Account of Richard Williams,
142 Account of the city of Rome,


A prevailing and noxious error detected, 145 A Letter to a young preacher,

146 The benefits of constant communion with
Short account of Mrs. Scott,
187 God,

Shaking Quakers,
218 On the Right Use of Words, 380, 417, 466

219 Extract of a Letter from Miss S.

Importance of study to a candidate for the On Family Religion,


Short sketches of revivals of religion among Letter from J. Goudsell to Rev. P. P. Sand.

the Methodists in the Western Country, 28



Accourt of the work of God in Edisto Dis. Annual Report of the Missionary Society,


trict, South-Carolina,
35 Address of Bishop George,


Extract of a Letter from R. L. Edwards to Report of the Female Missionary Society, 278

the Editors,
36 The New York Conference,


An Extract from “The Report of the Wesley-

Short Sketches of revivals of religion among

an Methodist Missionary Society.” 38, 73, 111, 147 the Methodists in the Western Country, 309

Revival of the Work of God in Fountain- Report of the American Bible Society, 312

Head Circuit,

69 Account of the work of God on New-River

Revival of Religion in Wellfleet,
78 Circuit,


Account of the Work of God in New-Hamp- Revival of the work of God in Rhinebeck,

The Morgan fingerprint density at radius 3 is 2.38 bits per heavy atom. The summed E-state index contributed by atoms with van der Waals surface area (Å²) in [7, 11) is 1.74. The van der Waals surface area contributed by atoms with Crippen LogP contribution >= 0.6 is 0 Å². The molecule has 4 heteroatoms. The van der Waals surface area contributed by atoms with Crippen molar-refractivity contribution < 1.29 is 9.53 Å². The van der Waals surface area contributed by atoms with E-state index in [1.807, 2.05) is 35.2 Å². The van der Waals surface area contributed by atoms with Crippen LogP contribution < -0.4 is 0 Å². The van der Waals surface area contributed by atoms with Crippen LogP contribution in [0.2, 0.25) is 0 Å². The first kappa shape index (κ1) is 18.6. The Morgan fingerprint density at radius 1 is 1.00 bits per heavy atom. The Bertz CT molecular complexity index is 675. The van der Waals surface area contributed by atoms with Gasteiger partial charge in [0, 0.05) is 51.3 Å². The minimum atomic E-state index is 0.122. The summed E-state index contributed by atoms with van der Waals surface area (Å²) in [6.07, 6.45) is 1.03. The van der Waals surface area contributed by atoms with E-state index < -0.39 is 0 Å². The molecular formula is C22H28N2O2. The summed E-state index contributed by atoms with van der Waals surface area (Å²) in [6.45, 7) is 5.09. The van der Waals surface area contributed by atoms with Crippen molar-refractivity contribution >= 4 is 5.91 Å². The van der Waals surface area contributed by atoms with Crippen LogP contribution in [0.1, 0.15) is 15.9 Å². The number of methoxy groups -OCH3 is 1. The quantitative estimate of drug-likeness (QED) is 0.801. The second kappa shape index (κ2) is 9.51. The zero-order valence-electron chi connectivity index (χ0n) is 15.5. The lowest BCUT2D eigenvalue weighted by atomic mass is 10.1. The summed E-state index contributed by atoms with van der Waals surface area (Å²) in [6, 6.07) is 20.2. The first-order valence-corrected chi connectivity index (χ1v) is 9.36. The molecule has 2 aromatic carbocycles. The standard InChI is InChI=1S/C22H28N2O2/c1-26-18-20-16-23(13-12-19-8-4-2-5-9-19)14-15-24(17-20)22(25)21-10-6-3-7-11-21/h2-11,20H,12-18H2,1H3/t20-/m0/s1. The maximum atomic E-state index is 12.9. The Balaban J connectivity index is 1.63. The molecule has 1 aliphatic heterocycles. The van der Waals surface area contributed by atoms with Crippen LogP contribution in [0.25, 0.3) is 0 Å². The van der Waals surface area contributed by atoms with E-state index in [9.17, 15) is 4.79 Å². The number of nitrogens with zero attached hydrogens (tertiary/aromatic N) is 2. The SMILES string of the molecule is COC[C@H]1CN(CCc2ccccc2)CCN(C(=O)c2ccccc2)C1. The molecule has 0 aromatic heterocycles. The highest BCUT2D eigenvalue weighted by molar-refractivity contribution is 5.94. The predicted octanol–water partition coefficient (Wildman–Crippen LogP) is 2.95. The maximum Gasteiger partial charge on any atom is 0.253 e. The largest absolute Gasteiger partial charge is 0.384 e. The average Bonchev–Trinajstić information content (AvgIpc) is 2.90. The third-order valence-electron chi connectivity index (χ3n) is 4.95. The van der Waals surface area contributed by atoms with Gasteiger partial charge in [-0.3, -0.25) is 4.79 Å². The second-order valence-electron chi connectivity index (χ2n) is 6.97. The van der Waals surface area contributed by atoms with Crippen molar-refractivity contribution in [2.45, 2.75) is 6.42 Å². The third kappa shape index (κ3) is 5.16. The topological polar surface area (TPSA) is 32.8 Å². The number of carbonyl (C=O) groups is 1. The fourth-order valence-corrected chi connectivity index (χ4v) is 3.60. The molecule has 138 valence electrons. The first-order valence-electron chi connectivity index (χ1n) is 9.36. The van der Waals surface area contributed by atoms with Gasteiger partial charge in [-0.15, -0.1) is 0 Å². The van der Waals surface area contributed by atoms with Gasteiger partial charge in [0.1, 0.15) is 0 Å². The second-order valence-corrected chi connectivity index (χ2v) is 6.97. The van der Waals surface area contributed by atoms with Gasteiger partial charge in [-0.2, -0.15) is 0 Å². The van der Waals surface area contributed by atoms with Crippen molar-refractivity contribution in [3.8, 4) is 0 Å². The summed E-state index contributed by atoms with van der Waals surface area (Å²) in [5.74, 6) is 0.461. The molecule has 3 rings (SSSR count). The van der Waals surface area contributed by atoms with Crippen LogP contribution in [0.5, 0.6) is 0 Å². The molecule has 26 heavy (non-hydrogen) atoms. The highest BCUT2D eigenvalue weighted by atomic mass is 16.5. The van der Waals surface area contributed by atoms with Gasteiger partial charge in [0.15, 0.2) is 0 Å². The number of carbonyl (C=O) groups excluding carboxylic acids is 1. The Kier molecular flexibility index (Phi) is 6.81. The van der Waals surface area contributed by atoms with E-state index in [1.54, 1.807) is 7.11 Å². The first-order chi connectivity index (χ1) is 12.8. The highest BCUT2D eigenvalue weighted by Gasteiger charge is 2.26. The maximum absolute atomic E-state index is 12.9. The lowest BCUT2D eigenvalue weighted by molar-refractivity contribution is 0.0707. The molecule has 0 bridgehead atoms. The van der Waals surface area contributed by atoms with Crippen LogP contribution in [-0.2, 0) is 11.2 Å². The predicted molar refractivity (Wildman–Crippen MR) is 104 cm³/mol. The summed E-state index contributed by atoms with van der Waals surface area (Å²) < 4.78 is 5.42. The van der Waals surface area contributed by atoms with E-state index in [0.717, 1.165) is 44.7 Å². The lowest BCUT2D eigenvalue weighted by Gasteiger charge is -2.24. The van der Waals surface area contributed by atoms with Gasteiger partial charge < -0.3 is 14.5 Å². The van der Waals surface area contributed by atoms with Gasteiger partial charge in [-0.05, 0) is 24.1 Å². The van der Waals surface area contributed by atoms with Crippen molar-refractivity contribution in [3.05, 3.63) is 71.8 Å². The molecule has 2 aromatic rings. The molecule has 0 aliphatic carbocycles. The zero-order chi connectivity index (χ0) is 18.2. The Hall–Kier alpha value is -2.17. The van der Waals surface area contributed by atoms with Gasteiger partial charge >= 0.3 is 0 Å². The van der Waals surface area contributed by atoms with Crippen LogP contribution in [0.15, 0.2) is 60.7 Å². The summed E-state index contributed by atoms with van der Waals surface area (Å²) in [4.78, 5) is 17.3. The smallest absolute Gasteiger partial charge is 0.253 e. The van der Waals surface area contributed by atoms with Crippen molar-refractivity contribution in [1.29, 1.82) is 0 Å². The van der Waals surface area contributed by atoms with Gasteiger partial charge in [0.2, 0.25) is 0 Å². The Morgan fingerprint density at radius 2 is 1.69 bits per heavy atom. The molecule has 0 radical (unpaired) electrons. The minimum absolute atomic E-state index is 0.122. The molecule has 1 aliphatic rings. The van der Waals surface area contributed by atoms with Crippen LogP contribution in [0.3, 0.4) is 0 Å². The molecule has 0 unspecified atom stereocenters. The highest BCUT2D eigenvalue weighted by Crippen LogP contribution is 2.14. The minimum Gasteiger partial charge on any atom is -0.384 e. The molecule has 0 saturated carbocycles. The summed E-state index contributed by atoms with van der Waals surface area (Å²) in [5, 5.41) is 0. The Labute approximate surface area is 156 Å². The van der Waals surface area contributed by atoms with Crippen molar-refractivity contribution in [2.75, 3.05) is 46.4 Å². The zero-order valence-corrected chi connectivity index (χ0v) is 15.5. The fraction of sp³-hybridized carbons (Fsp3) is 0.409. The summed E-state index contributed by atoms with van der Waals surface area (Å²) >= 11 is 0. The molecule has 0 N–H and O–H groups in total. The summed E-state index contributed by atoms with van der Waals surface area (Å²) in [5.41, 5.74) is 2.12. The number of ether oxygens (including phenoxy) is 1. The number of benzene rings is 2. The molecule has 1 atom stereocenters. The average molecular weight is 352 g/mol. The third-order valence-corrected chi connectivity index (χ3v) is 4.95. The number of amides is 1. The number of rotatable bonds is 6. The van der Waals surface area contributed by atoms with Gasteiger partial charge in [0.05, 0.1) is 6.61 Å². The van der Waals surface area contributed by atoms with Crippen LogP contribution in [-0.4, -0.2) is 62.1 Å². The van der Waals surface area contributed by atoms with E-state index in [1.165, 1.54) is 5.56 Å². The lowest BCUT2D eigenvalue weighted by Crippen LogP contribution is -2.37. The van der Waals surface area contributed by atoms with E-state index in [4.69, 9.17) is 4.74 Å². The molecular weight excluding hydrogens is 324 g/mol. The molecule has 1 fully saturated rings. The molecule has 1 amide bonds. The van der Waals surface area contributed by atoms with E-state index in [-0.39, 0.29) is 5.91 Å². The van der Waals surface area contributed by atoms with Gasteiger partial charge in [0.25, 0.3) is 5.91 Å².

shire District,
109 New-York,


St. Domingo,
114, 152, 199 State of Religion in Upper Canada,


Formation of a Tract Society at Nantucket, 117 Number of Methodists,


Formation of Missionary Societies in South. Letter by Dr. A Clarke,

118 Letter from Wm. T. Alvis,


A Letter from J. Young to W. Alvis, 119 Account of a Camp-Meeting held on Long-

Revival of religion in Carter's Valley Circuit, 158 Island, New-York,


Commencement of the great revival of reli- Revival of the Work of God in Savannah,
gion in Kentucky and Tennessee, in 1799, 189 Georgia,


Account of the work of God in Nashville Dis- Account of Camp-Meetings in Illinois, 392

191 Summary of Religious Intelligence,


Progress of the work of God in Penobscot Account of the Baptist Missionary Society, 396

and Vermont Districts, in the bounds of Extract from American Missionary Register, 399

New-England Conference,

195, 196 Anniversary of the Wesleyan Methodist Mis-

Revival of religion in Pittsburgh, Penn. 197 sionary Society,


State of the British Missions in America, 200 Progress of Religion in Alabama,


Short Sketches of revivals of religion among Religion in France,


the Methodists in the western country, 223, 271 Rise and progress of Methodism in Savannab, 438

Revival of Religion in New-Haven, 228 Account of the work of God in Wellfeet

Revival of Religion in Providence, R. I. 231 Circuit,


Account of the work of God in New-London Summary of Religious Intelligence,


232 Great Osage Mission,